NEW YORK (Reuters Health) - More than a quarter of Americans taking antidepressants have never been diagnosed with any of the conditions the drugs are typically used to treat, according to new research.
That means millions could be exposed to side effects from the medicines without proven health benefits, researchers say.
"We cannot be sure that the risks and side effects of antidepressants are worth the benefit of taking them for people who do not meet criteria for major depression," said Jina Pagura, a psychologist and currently a medical student at the University of Manitoba in Canada, who worked on the study.
"These individuals are likely approaching their physicians with concerns that may be related to depression, and could include symptoms like trouble sleeping, poor mood, difficulties in relationships, etc.," she added in an e-mail to Reuters Health. "Although an antidepressant might help with these issues, the problems may also go away on their own with time, or might be more amenable to counseling or psychotherapy."
The researchers tapped into data from the Collaborative Psychiatric Epidemiologic Surveys, which include a nationally representative sample of more than 20,000 U.S. adults interviewed between 2001 and 2003.
Roughly one in ten people told interviewers they had been taking antidepressants during the past year. Yet a quarter of those people had never been diagnosed with any of the conditions that doctors usually treat with the medication, such as major depression and anxiety disorder.
According to The National Institute of Mental Health, nearly 15 million American adults suffer from major depression, and 40 million more have anxiety disorders.
Although the survey didn't include all mental illnesses that might have led doctors to prescribe an antidepressant -- say, obsessive-compulsive disorder or to help quit smoking -- other experts said the new findings are not exaggerated.
"Reviews of claims records, which are diagnoses actually given by health care professionals, suggest that only about 50% of patients who are prescribed antidepressants receive a psychiatric diagnosis," said Dr. Mark Olfson, a psychiatrist at Columbia University in New York.
"These findings raise questions about the clinical appropriateness of antidepressant treatment selection for many primary care patients," he added in an e-mail to Reuters Health.
With sales of $9.9 billion in 2009, up three percent since the previous year, antidepressants rank fourth among prescription drugs in the U.S., according to IMS Health, a company that analyzes the pharmaceutical industry.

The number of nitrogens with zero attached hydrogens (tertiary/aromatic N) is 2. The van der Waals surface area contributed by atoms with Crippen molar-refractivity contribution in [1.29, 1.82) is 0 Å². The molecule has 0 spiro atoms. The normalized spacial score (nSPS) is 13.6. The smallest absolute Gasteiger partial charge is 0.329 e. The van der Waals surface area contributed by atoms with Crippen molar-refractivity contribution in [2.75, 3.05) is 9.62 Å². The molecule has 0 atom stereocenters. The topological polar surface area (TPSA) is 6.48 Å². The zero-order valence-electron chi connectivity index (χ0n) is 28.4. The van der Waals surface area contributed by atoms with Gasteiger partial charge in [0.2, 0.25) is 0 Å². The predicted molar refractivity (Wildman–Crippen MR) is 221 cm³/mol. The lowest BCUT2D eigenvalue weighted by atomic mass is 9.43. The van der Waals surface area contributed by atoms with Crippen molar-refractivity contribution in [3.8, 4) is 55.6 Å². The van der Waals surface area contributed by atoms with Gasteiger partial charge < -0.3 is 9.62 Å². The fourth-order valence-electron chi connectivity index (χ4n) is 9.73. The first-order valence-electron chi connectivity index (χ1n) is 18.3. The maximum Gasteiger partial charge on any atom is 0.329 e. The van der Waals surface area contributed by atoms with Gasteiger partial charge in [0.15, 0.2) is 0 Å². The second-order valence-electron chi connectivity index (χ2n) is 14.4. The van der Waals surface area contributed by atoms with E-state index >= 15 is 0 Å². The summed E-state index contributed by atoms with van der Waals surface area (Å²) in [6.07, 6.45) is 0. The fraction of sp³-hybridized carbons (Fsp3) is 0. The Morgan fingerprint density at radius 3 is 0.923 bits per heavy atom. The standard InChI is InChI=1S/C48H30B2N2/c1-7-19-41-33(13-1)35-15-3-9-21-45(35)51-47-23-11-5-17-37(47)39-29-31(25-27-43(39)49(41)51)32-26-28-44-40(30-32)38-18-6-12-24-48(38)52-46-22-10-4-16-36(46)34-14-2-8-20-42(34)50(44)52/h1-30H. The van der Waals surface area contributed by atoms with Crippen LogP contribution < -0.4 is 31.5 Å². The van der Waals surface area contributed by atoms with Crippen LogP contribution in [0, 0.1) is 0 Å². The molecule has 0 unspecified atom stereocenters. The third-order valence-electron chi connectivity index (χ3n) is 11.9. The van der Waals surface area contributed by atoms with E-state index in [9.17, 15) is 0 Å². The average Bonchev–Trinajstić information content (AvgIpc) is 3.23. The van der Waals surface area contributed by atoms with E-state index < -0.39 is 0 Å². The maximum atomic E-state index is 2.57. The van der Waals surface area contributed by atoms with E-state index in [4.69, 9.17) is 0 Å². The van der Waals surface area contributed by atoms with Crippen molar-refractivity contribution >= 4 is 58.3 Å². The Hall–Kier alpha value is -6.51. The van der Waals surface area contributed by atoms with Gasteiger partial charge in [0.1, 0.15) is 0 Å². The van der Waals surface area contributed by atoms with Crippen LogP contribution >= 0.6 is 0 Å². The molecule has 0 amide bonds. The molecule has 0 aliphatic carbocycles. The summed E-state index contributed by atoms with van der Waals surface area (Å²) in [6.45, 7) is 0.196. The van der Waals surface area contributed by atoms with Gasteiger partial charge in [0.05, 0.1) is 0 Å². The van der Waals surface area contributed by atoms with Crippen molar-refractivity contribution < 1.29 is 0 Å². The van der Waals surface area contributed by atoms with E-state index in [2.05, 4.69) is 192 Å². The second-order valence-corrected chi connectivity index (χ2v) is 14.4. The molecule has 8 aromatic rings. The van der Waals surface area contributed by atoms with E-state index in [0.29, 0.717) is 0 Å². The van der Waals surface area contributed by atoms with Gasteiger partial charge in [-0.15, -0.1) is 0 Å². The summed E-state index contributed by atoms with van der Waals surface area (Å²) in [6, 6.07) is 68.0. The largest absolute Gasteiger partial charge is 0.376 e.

Popular brand names include Pfizer's Zoloft, Forest Laboratories' Lexapro and Eli Lilly's Prozac.
While studies have shown the drugs may help some people with depression, they come with a price tag -- and not only the $100 or more that a month's supply can cost. Some users experience sexual problems or gain weight, for instance.
"Nearly all medication has side effects, so there are undoubtedly a large number of Americans who are taking antidepressants that may not be effective at treating their conditions, yet they suffer from the side effects," said Jeffrey S. Harman, an expert in health services at the University of Florida in Gainesville, who was not involved in the new study.
"Not to mention inappropriate use of our health care dollars that comes along with inappropriate prescribing," he added in an e-mail.
Still, Harman said the findings, published in the Journal of Clinical Psychiatry, didn't necessarily mean doctors are prescribing more antidepressants than they should.
"As far as overprescribing, I don't think you can say that it is occurring as a blanket statement," he explained. "There are undoubtedly many people being prescribed antidepressants that may not be effective for them, but there are also millions of Americans suffering from depression who are not being prescribed antidepressants or are being prescribed them at a suboptimal dose."
Pfizer did not comment directly on the new findings, but told Reuters Health it was dedicated to ensuring "that patients and their doctors have the most up to date medical information on which to base their treatment decisions."
SOURCE: bit.ly/eXPVSL Journal of Clinical Psychiatry, online January 25, 2011.